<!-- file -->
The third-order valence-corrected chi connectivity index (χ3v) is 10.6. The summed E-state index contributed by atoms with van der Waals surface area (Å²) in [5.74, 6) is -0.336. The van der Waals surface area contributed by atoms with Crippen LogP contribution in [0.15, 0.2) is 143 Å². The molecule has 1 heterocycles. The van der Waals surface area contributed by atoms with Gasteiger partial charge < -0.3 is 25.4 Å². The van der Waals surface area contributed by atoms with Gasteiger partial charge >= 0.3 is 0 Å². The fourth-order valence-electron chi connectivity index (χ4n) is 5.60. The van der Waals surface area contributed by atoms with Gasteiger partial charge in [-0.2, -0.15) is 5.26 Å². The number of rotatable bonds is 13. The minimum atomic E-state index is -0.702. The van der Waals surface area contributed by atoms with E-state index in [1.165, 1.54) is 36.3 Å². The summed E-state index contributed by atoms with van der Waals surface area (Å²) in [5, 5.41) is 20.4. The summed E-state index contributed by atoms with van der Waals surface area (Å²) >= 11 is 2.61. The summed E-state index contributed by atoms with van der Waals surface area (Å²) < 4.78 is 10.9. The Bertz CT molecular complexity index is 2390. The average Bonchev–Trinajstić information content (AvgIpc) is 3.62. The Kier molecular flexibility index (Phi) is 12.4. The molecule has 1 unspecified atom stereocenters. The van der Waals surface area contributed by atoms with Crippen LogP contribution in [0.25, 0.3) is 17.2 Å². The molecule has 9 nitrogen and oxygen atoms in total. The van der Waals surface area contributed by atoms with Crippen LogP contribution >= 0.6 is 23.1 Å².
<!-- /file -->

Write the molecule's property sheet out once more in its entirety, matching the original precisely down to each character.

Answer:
The third-order valence-corrected chi connectivity index (χ3v) is 10.6. The summed E-state index contributed by atoms with van der Waals surface area (Å²) in [5.74, 6) is -0.336. The van der Waals surface area contributed by atoms with Crippen LogP contribution in [0.15, 0.2) is 143 Å². The molecule has 1 heterocycles. The van der Waals surface area contributed by atoms with Gasteiger partial charge < -0.3 is 25.4 Å². The van der Waals surface area contributed by atoms with Gasteiger partial charge >= 0.3 is 0 Å². The fourth-order valence-electron chi connectivity index (χ4n) is 5.60. The van der Waals surface area contributed by atoms with Gasteiger partial charge in [-0.2, -0.15) is 5.26 Å². The number of rotatable bonds is 13. The minimum atomic E-state index is -0.702. The van der Waals surface area contributed by atoms with E-state index in [1.165, 1.54) is 36.3 Å². The summed E-state index contributed by atoms with van der Waals surface area (Å²) in [5, 5.41) is 20.4. The summed E-state index contributed by atoms with van der Waals surface area (Å²) >= 11 is 2.61. The summed E-state index contributed by atoms with van der Waals surface area (Å²) < 4.78 is 10.9. The Bertz CT molecular complexity index is 2390. The average Bonchev–Trinajstić information content (AvgIpc) is 3.62. The Kier molecular flexibility index (Phi) is 12.4. The molecule has 1 unspecified atom stereocenters. The van der Waals surface area contributed by atoms with Crippen LogP contribution in [0.25, 0.3) is 17.2 Å². The molecule has 9 nitrogen and oxygen atoms in total. The van der Waals surface area contributed by atoms with Crippen LogP contribution >= 0.6 is 23.1 Å².